Tip-Off led to West Cumbrian man’s arrest on suspicion of killing Red Kites – guns & illegal poisons seized

[singlepic id=204 w=358 h=236 float=left]Cumbria police officers from the force wildlife crime team together with partners from Natural England and National Wildlife Crime Officer Andy McWilliam today, Tuesday 5 July carried out a search warrant of a farm in the Ulverston area. The search was in relation to illegally held poisons; during  the raid a number of firearms and illegally held poisons were seized.

The warrant came about as a result of enquiries which have been made into the illegal poisoning and shooting of Red Kites. A number of illegal poisons and pesticides have been found and removed from the farm and several firearms have also been seized. One man has been arrested on suspicion of poison and firearms offences and on suspicion of intentionally killing a protected wild bird.

A Cumbria police spokesman said: “A search of this type is a hazardous undertaking, the police officers and partners were working under strict health and safety guidelines to avoid contamination from the poisons sought.” The items removed from the farm will be safely disposed of by Natural England.

PC John Baldwin, Wildlife Crime Officer said: “These are examples of poisonous substances that used to be lawful to buy and use for pest control.

“For good reasons these have been illegal to buy, possess and use for many years now, the items that may still be on farms could be unstable, the containers may have corroded and could be hazardous to human and animal health.[singlepic id=191 w=300 h=400 float=right]

“It’s desirable that these items are removed and made safe. Anyone who thinks that they might have poison which falls under this description should contact Natural England on 0300 0600 039.”

The poisons sought are Strychnine, Cyanide and Bendiocarb however advice can be given on any chemical.

Additional Footnote.

Tip-off from Raptor Politics leads to arrest.

In February Raptor Politics published details relating to a conversation which had been over heard between several men plotting to kill red kites recently released into the Lake District National Park. The pub plotters had been over heard in the greyhound pub at Grizebeck near to Ulverston where yesterdays arrest took place. The details of the conversation over-heard was immediately passed on by Raptor Politics to the Cumbrian Constabulary. The full story published by Raptor Politics can be read here:  http://raptorpolitics.org.uk/2011/02/13/cumbrian-pub-plotters-plan-to-shoot-red-kites/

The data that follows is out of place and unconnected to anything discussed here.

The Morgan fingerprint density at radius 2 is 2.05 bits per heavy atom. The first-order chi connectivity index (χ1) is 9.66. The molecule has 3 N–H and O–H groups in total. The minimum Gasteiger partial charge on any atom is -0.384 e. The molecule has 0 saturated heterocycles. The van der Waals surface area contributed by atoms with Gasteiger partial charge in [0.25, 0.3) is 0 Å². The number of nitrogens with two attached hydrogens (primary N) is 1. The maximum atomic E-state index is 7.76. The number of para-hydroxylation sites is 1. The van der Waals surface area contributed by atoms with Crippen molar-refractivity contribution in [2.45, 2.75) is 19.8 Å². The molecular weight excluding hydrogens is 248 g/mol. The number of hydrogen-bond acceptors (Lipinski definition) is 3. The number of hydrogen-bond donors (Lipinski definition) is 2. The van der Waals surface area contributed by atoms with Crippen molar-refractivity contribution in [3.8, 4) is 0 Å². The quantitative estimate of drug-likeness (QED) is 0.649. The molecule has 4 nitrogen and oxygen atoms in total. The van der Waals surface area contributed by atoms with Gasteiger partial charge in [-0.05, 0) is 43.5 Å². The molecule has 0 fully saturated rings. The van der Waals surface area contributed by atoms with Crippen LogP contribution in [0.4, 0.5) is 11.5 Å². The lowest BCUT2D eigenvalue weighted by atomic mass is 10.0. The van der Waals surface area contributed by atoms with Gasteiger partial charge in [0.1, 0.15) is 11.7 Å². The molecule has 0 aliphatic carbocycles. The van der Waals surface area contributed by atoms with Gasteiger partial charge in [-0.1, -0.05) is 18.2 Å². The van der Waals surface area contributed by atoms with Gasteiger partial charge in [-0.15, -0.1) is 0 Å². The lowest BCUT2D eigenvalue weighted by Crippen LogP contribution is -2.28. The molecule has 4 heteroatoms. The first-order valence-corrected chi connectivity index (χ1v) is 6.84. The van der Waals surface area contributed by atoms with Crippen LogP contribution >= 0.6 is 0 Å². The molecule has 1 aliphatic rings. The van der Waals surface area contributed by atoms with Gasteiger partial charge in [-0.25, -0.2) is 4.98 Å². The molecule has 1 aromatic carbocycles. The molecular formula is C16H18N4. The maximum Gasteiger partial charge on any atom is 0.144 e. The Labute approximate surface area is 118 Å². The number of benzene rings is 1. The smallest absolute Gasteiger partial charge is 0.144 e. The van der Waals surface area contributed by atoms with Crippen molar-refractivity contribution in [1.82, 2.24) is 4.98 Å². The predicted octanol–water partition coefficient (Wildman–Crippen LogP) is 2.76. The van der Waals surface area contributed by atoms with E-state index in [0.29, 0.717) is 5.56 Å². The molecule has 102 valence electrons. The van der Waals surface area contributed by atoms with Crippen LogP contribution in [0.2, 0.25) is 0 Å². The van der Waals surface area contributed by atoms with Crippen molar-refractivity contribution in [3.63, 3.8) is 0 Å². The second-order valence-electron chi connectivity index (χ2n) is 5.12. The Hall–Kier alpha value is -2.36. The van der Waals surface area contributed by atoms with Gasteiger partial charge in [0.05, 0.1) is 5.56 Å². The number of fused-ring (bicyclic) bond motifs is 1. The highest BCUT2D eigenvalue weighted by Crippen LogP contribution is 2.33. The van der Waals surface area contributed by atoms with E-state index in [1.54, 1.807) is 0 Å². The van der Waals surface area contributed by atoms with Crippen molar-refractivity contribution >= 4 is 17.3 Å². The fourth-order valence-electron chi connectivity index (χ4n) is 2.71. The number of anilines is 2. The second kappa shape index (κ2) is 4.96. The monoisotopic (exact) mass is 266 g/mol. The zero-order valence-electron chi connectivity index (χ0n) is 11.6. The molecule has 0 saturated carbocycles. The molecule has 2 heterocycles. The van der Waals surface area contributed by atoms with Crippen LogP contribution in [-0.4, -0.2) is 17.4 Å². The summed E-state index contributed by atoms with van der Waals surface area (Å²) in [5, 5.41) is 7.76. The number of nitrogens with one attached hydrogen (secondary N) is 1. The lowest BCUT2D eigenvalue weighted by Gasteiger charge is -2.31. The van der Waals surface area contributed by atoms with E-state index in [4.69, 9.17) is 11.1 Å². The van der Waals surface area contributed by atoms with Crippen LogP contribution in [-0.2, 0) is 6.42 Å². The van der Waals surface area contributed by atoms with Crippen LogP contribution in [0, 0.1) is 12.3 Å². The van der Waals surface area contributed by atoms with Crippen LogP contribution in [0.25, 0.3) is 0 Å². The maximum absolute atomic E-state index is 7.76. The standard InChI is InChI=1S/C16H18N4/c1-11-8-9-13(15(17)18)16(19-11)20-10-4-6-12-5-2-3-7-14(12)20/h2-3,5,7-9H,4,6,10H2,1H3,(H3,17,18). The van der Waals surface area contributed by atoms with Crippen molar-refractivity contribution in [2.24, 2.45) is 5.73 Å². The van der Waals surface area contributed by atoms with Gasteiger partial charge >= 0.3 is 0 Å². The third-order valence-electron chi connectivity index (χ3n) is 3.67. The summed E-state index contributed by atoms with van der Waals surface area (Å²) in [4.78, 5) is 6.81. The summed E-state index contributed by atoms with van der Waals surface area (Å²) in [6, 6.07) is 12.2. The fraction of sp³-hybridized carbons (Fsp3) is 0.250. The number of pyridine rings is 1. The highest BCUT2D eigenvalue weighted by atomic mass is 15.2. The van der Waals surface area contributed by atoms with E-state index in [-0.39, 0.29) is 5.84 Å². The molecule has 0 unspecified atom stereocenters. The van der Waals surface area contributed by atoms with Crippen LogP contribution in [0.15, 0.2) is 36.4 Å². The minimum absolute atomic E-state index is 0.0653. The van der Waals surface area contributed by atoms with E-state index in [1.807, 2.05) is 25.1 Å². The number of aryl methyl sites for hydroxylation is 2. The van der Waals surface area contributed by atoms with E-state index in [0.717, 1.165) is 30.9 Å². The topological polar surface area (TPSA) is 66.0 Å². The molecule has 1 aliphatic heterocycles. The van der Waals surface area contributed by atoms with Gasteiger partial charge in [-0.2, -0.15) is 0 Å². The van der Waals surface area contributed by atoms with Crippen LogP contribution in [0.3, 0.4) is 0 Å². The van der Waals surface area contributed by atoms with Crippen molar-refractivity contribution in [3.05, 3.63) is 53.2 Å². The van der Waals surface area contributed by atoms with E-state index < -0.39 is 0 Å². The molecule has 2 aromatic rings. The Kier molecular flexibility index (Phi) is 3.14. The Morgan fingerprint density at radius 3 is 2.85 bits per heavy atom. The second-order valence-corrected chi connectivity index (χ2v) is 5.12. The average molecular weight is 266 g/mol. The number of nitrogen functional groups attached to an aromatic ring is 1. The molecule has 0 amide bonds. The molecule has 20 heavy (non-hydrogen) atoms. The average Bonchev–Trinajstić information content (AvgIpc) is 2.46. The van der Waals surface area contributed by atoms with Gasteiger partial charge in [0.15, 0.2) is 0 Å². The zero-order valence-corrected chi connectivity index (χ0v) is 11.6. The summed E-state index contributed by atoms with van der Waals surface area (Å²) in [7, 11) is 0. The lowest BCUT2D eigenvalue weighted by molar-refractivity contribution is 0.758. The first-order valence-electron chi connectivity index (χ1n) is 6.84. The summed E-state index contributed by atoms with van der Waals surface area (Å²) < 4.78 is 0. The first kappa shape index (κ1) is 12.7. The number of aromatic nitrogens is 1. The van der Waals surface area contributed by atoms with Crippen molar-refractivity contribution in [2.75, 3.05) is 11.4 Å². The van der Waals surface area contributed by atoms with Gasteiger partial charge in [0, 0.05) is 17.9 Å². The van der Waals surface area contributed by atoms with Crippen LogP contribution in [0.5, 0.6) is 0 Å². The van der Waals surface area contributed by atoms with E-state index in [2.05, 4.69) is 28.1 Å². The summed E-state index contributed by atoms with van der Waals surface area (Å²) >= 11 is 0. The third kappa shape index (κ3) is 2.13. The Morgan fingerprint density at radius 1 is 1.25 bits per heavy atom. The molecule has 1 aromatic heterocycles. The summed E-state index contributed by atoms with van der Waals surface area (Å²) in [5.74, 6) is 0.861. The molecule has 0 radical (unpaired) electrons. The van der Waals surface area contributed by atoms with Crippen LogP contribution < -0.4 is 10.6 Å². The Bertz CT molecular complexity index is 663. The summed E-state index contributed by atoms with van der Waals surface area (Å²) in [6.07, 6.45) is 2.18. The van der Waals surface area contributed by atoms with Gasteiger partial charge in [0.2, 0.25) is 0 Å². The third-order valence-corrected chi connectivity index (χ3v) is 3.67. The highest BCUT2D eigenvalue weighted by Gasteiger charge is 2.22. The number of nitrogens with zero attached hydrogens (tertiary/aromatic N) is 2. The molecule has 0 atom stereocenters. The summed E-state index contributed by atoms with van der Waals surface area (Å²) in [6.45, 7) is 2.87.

Since the first batch of 30 red kites were reintroduced into Cumbria in August 2010, 10% have been found dead; two birds were found shot and one bird poisoned.

Raptor Politics would like to send congratulations to the Cumbrian Constabulary, especially to their Wildlife Crime Officer PC John Shaw who initially responded to Raptor Politics confirming the matter would be fully investigated.. well done keep up the good work. I am sure all of our readers are now hoping there will be a successful prosecution with an appropriate penalty, not just a few hundred hours community service



5 comments to Tip-Off led to West Cumbrian man’s arrest on suspicion of killing Red Kites – guns & illegal poisons seized

  • John Miles

    Congratulations to Raptor Politics. As seen before it is well known that many police forces read this blog and this time they have reacted to great tip off. Now to clean up the rest of these murderers in Cumbria!

  • Keith Fitton

    Excellent news. A good result so far – whatever happens next. Well done to Raptor politics and John Shaw. Speaking as a Cumbrian I am delighted by the efforts of the local constabulary and Natural England working in difficult conditions. Let’s keep it going!

    • Terry Pickford, North West Raptor Protection Group

      This is indeed very good news, and yes the Cumbrian Constabulary and all involved should be given a huge amount of credit for a job well done. It’s now up to the Crown Prosecution Service and the courts to make sure if anyone is successfully prosecuted the penalty decided upon should fit the seriousness of this crime. If the police prove any offences were committed, including who killed just one of the red kites, the court has the power to hand down a £5000 fine and up to six months in prison for killing the red kite alone.

      What is the point of handing down a few hundred hours community service, no one will learn any lessons from penalties like that. Wildlife should be regarded as a valuable and finite state resource, a resource which unfortunately far too many people take for granted.

      The red kite in Cumbria became extinct at the end of the 18th Century due to man’s stupidity, ignorance, greed and intolerance. If history is not going to repeat itself, the courts should impose the kind of penalty our law makers intended as an appropriate deterrent in order to prevent this kind of criminal activity in the first place. If our courts don’t use the tools provided to them to prevent such crimes, why do we have wildlife legislation in the first place?

  • David Howson

    I can’t describe my anger at these imbeciles. It’s hard to describe the joy I felt when I saw my first Red Kite about three miles from Grizebeck and then again I saw one just outside Broughton Beck in March 2011. I was wondering why I haven’t seen one since, this explains a lot.

    Why for gods sake? They live off carrion etc.